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Buoyancy-Induced Flow in Open Rotating Cavities

[+] Author Affiliations
J. Michael Owen

University of Bath, Bath, UK

Hans Abrahamsson, Klas Lindblad

Volvo Aero Corporation, Trollhättan, Sweden

Paper No. GT2006-91134, pp. 1581-1589; 9 pages
  • ASME Turbo Expo 2006: Power for Land, Sea, and Air
  • Volume 3: Heat Transfer, Parts A and B
  • Barcelona, Spain, May 8–11, 2006
  • Conference Sponsors: International Gas Turbine Institute
  • ISBN: 0-7918-4238-X | eISBN: 0-7918-3774-2
  • Copyright © 2006 by ASME


Buoyancy-induced flow can occur in the cavity between the co-rotating compressor discs in gas-turbine engines, where the Rayleigh numbers can be in excess of 1012 . In most cases the cavity is open at the centre, and an axial throughflow of cooling air can interact with the buoyancy-induced flow between the discs. Such flows can be modeled, computationally and experimentally, by a simple rotating cavity with an axial flow of air. This paper describes work conducted as part of ICAS-GT, a major European research project. Experimental measurements of velocity, temperature and heat transfer were obtained on a purpose-built experimental rig, and these results have been reported in an earlier paper. In addition, 3D unsteady CFD computations were carried out using a commercial code (Fluent) and an RNG k-ε turbulence model. The computed velocity vectors and contours of temperature reveal a flow structure in which, as seen by previous experimenters, ‘radial arms’ transport cold air from the centre to the periphery of the cavity, and regions of cyclonic and anti-cyclonic circulation are formed on either side of each arm. The computed radial distribution of the tangential velocity agrees reasonably well with the measurements in two of the three cases considered here. In the third case, the computations significantly over-predict the measurements; the reason for this is not understood. The computed and measured values of Nu for the heated disc show qualitatively similar radial distributions, with high values near the centre and the periphery. In two of the cases, the quantitative agreement is reasonably good; in the third case, the computations significantly under-predict the measured values.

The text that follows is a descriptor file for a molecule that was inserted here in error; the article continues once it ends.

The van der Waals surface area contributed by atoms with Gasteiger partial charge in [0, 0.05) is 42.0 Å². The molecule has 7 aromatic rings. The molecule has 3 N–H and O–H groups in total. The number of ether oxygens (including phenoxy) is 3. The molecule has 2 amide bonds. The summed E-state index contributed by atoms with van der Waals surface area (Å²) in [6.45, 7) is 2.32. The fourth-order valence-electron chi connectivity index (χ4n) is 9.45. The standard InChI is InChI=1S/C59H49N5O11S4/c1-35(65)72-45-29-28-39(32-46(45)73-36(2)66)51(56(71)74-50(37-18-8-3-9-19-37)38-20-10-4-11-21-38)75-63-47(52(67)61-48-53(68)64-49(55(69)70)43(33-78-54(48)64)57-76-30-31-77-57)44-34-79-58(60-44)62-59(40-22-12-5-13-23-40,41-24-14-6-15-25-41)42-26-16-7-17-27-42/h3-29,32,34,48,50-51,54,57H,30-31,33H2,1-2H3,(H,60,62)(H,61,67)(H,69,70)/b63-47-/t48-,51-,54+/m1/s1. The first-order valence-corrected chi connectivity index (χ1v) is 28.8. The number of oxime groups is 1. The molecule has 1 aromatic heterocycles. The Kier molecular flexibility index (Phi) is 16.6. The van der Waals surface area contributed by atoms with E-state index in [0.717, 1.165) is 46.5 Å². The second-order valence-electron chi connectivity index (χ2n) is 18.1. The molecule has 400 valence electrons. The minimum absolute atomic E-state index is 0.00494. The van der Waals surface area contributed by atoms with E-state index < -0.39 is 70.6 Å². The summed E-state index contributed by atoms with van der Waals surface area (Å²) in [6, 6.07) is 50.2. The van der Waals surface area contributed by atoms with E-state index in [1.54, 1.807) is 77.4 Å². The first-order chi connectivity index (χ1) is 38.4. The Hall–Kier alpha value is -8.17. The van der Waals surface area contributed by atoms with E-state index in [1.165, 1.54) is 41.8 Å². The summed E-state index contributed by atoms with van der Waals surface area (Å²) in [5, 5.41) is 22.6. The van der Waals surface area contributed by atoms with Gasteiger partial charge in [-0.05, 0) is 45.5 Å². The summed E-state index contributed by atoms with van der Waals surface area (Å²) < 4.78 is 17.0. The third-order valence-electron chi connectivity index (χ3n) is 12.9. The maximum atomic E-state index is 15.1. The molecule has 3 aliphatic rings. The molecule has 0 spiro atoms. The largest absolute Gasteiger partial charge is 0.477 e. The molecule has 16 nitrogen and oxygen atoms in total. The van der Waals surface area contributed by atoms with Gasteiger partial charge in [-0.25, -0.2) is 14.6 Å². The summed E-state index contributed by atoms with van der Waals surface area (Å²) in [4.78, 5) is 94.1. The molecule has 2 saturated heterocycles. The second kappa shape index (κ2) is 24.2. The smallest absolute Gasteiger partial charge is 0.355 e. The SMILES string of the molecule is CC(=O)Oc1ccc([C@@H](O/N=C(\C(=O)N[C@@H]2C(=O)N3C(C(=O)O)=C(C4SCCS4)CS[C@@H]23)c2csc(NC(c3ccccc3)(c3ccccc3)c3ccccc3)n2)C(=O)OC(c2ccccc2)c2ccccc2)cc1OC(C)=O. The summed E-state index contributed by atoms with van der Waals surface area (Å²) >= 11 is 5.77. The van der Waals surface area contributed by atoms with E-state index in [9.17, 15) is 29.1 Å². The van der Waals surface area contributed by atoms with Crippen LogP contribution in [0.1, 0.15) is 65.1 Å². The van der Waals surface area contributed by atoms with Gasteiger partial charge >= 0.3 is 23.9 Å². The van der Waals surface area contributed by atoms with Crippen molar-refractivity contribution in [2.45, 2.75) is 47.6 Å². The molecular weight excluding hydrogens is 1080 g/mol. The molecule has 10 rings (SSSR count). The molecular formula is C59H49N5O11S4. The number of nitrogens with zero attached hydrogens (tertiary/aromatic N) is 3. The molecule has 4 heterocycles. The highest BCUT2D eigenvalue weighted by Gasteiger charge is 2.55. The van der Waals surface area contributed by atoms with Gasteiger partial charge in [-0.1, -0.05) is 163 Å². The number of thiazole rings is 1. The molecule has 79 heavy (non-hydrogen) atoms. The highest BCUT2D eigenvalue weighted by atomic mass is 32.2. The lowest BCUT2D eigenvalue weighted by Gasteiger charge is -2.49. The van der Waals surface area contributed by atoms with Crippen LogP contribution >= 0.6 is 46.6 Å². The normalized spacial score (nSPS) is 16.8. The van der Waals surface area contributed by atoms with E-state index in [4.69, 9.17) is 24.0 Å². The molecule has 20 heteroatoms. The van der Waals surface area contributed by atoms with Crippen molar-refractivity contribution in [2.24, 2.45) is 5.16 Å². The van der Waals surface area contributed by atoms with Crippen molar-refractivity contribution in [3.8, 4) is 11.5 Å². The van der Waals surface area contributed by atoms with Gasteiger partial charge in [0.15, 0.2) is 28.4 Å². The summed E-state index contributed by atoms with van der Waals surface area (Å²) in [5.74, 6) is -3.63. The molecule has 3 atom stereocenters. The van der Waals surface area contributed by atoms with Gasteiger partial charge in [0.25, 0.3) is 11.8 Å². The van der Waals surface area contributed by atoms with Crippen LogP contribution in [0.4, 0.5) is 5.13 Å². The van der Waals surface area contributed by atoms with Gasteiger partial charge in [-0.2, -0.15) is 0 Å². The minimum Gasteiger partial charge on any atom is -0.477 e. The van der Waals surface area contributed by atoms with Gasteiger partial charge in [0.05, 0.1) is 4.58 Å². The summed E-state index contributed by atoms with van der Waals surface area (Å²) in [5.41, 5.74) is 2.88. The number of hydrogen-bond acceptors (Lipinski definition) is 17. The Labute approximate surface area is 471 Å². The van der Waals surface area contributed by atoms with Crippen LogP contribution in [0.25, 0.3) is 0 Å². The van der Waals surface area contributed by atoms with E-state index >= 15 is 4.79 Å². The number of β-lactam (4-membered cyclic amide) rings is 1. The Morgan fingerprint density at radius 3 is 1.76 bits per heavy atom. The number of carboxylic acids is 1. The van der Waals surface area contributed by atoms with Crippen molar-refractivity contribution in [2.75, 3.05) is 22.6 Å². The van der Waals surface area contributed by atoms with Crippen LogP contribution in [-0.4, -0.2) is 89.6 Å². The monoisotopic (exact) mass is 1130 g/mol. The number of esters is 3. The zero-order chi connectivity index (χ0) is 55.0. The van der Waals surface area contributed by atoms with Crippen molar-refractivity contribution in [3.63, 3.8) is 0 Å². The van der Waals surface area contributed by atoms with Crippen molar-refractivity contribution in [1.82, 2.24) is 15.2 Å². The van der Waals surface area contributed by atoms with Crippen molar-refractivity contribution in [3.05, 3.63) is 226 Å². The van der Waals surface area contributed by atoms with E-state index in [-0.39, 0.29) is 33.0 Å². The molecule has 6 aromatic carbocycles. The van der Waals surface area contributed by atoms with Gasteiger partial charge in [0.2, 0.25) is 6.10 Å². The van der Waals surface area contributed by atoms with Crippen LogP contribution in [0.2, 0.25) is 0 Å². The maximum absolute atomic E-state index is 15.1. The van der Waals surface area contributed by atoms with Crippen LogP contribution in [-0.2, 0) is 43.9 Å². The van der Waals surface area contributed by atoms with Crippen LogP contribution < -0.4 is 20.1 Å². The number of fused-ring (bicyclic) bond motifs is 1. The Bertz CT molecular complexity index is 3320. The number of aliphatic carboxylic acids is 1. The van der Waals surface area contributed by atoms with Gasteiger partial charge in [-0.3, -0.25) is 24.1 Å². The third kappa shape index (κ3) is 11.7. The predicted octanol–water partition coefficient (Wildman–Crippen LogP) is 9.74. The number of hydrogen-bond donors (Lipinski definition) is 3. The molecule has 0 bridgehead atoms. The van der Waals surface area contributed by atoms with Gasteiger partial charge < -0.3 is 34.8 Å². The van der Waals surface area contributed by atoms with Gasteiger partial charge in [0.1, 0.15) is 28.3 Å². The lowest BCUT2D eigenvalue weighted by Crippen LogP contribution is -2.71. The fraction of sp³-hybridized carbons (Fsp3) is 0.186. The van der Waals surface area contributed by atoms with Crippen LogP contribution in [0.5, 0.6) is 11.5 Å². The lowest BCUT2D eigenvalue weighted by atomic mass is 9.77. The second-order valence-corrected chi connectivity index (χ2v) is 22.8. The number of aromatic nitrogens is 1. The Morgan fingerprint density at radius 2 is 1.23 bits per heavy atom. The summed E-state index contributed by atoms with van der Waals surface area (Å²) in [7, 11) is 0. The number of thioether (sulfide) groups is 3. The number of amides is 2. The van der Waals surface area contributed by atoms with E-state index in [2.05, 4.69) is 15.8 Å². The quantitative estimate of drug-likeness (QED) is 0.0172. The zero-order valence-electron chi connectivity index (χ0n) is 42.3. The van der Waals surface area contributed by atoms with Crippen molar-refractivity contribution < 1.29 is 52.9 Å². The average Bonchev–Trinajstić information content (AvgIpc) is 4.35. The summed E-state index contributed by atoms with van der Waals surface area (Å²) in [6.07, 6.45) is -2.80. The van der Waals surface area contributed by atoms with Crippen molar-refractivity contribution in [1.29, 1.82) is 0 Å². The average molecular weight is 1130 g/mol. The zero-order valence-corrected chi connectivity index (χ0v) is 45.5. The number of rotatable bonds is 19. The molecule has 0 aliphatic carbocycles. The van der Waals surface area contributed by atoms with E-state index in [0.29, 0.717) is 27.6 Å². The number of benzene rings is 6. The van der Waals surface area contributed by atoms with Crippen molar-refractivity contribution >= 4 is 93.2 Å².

Copyright © 2006 by ASME



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